SOFIA, Bulgaria -- A Sofia newspaper urged the government Monday to tell the truth about the fate of Lyudmila Zhivkova, daughter of former hard-line leader Todor Zhivkov, whose death nine years ago was attributed to a brain hemorrhage.
The weekly Pogled said rumors that Zhivkova, who had served as minister of culture, had been murdered or committed suicide have run rampant since she died July 21, 1981.
It cited a statement from one of the doctors who attended Zhivkova's autopsy and reportedly said, 'There are certain things which should not be disclosed for the sake of the memory of the deceased.'
Various accounts of her death ranged from murder by political opponents to suicide to 'complete exhaustion as a result of following Indian diets too strictly,' said Pogled, the newspaper of the Union of Buylgarian Journalists.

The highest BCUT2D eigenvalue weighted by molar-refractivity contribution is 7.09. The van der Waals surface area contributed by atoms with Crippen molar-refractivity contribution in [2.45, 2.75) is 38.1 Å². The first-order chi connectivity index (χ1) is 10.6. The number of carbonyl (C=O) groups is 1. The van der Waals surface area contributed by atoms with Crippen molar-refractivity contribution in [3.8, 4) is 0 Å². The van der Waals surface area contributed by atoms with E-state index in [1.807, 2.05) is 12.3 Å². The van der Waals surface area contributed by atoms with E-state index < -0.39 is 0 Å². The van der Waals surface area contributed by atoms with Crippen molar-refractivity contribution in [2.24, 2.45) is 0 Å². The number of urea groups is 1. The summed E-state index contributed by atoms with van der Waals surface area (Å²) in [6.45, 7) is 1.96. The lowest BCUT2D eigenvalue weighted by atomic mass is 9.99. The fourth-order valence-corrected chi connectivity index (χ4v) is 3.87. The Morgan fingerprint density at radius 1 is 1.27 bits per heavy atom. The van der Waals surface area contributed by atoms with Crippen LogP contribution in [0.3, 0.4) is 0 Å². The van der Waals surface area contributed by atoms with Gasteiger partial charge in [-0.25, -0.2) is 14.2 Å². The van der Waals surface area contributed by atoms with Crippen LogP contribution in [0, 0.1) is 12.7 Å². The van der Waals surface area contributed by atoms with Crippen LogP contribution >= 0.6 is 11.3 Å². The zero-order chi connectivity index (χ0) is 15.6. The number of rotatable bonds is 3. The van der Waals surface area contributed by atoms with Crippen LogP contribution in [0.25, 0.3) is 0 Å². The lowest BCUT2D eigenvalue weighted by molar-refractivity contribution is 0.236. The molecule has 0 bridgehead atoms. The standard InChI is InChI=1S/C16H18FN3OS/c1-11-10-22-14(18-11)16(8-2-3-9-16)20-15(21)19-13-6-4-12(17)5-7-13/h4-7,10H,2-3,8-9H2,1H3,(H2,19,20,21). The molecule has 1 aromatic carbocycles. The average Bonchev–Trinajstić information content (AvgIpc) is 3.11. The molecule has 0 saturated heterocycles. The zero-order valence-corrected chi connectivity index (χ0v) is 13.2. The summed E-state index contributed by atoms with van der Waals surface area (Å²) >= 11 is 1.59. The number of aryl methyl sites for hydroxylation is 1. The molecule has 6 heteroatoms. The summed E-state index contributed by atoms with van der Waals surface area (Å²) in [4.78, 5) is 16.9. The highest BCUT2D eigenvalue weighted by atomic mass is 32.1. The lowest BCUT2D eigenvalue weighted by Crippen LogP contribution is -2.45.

Zhivkova was the only daughter of Zhivkov, Bulgaria's authoritarian leader for 35 years until overthrown by pro-reform communists last Nov. 10.
In the last years of her life she was heavily involved in politics, becoming a member of the Communist Party Central Committee and minister of culture. Her death, reportedly by a brain hemorrhage, came a short time after she sustained head injuries in an automobile accident.
Zhivkov was arrested two months after his removal from power and is now awaiting trial on charges of gross malfeasance.
Pogled urged the government to publish all documents related to Zhivkova's death to 'clarify the truth.'